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Trolling Fin/Skeg


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I normally troll LSC for eyes through the summer. In the spring I troll up in Huron for lakers and salmon. 

In LSC, my iPilot/Minn kota 55 trolling motor is good for eyes at speeds less than 2mph, but for bigger fish up in Huron I have to use my rear motor and take it down to 3-3.5mph. Trouble is, using the rear motor I had to steer manually again and that's a huge pain when you fish alone. Until.. I saw a trolling fin/skeg someone had made and fastened to their trolling motor / iPilot combo last year, and I made a crude one to try it out. It worked great - with the rear motor moving me forward at 3-3.5mph, I straightened my steering wheel out, put my trolling motor in the water in the front with the iPilot active (with the prop off) - set a course - and let it steer for me. Super cool. Worked like a charm and I hauled in Lakers all day each time I went out.

In the fall, my father in law took my crude fin/skeg back home to Germany with him and he crafted a new aluminum one with more surface area and much more robust (pics below). I can't wait to get out there and try it. Just wanted to share in case anyone is thinking about doing this. If you have to use your rear motor and want to focus on fishing its the way to go. It works great.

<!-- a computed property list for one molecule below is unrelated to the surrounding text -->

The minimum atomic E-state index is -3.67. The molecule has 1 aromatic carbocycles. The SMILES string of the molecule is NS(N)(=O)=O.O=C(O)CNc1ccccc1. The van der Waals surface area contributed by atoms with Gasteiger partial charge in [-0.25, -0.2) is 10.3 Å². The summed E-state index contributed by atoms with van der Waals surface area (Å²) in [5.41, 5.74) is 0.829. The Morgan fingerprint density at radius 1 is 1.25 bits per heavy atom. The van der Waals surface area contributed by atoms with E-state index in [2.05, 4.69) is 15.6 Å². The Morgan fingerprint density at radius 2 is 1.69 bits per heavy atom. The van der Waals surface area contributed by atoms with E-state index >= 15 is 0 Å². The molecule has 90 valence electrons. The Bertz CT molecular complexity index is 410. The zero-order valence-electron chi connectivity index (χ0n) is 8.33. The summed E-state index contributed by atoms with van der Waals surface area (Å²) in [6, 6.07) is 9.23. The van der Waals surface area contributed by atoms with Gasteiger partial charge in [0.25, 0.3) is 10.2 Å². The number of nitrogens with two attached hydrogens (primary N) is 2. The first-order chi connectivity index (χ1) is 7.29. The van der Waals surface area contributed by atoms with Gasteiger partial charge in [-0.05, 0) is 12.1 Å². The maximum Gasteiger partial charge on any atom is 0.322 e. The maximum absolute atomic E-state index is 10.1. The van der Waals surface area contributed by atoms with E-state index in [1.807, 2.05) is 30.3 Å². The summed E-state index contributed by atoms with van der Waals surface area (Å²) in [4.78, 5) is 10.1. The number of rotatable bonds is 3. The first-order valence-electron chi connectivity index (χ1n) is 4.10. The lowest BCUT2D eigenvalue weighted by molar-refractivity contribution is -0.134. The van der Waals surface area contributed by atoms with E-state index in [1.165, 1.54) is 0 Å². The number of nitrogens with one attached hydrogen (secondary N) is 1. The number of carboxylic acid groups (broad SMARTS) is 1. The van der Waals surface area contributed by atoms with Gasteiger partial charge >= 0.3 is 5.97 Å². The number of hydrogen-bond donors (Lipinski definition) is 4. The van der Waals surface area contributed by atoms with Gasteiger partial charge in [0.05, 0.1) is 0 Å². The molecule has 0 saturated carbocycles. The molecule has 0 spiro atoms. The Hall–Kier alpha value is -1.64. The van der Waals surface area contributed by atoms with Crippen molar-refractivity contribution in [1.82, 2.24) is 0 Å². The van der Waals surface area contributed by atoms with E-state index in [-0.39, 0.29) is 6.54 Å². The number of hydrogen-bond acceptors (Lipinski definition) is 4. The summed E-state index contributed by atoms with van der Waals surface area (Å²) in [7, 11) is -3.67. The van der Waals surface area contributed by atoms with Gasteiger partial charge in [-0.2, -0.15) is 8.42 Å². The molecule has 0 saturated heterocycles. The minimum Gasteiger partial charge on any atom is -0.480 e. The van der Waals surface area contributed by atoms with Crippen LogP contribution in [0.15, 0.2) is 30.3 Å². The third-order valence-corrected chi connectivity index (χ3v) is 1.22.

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3-14-2016 6-48-05 PM.jpg

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I did the same thing a couple of years ago. The benefit of the rudder is that you only use power to turn the shaft and no power running the prop. No worries about battery drain.

With the rudder design, you should have no more than 10% of the fin ahead of the motor shaft or you will get to much bite on the front edge. Also, you can't go too long (downward direction) because the fin will dive slightly sideways when it knifes down into the water in wavy conditions. This puts a lot of strain on the motor shaft.

What's really great about this is that the front of the boat tracks very well into the wind and you are not constantly fighting bow drift.

IMG_1362 - compressed.jpg

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